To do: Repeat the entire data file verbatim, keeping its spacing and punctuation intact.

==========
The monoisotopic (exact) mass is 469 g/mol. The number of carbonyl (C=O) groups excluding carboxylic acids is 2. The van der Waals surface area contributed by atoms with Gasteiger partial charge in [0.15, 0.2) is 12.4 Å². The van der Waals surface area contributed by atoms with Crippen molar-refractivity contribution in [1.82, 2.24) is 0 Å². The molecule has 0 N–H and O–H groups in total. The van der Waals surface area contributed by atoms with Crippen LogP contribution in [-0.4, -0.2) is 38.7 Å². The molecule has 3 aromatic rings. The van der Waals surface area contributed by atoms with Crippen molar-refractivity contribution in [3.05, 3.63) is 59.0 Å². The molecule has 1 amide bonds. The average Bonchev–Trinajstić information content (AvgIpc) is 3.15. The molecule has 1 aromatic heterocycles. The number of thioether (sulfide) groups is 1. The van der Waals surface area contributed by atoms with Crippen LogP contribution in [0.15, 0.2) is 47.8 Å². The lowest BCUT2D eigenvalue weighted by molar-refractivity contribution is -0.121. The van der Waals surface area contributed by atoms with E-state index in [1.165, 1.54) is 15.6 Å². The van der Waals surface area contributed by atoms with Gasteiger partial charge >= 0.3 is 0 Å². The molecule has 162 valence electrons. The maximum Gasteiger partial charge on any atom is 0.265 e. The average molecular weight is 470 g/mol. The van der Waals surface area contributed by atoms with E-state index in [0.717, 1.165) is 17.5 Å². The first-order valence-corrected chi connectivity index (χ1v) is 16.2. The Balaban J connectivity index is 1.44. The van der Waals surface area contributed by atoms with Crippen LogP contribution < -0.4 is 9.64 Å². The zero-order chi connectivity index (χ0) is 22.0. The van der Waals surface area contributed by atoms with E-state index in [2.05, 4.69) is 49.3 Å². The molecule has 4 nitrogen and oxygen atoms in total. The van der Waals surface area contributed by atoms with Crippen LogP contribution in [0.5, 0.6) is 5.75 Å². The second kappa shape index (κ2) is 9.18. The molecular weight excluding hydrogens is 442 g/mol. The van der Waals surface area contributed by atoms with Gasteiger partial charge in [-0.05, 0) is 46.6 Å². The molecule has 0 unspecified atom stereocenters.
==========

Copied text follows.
The monoisotopic (exact) mass is 469 g/mol. The number of carbonyl (C=O) groups excluding carboxylic acids is 2. The van der Waals surface area contributed by atoms with Gasteiger partial charge in [0.15, 0.2) is 12.4 Å². The van der Waals surface area contributed by atoms with Crippen molar-refractivity contribution in [1.82, 2.24) is 0 Å². The molecule has 0 N–H and O–H groups in total. The van der Waals surface area contributed by atoms with Crippen LogP contribution in [-0.4, -0.2) is 38.7 Å². The molecule has 3 aromatic rings. The van der Waals surface area contributed by atoms with Crippen molar-refractivity contribution in [3.05, 3.63) is 59.0 Å². The molecule has 1 amide bonds. The average Bonchev–Trinajstić information content (AvgIpc) is 3.15. The molecule has 1 aromatic heterocycles. The number of thioether (sulfide) groups is 1. The van der Waals surface area contributed by atoms with Crippen LogP contribution in [0.15, 0.2) is 47.8 Å². The lowest BCUT2D eigenvalue weighted by molar-refractivity contribution is -0.121. The van der Waals surface area contributed by atoms with E-state index in [1.165, 1.54) is 15.6 Å². The van der Waals surface area contributed by atoms with Gasteiger partial charge >= 0.3 is 0 Å². The molecule has 162 valence electrons. The maximum Gasteiger partial charge on any atom is 0.265 e. The average molecular weight is 470 g/mol. The van der Waals surface area contributed by atoms with E-state index in [0.717, 1.165) is 17.5 Å². The first-order valence-corrected chi connectivity index (χ1v) is 16.2. The Balaban J connectivity index is 1.44. The van der Waals surface area contributed by atoms with Crippen LogP contribution < -0.4 is 9.64 Å². The zero-order chi connectivity index (χ0) is 22.0. The van der Waals surface area contributed by atoms with E-state index in [2.05, 4.69) is 49.3 Å². The molecule has 4 nitrogen and oxygen atoms in total. The van der Waals surface area contributed by atoms with Crippen LogP contribution in [0.5, 0.6) is 5.75 Å². The second kappa shape index (κ2) is 9.18. The molecular weight excluding hydrogens is 442 g/mol. The van der Waals surface area contributed by atoms with Gasteiger partial charge in [-0.05, 0) is 46.6 Å². The molecule has 0 unspecified atom stereocenters.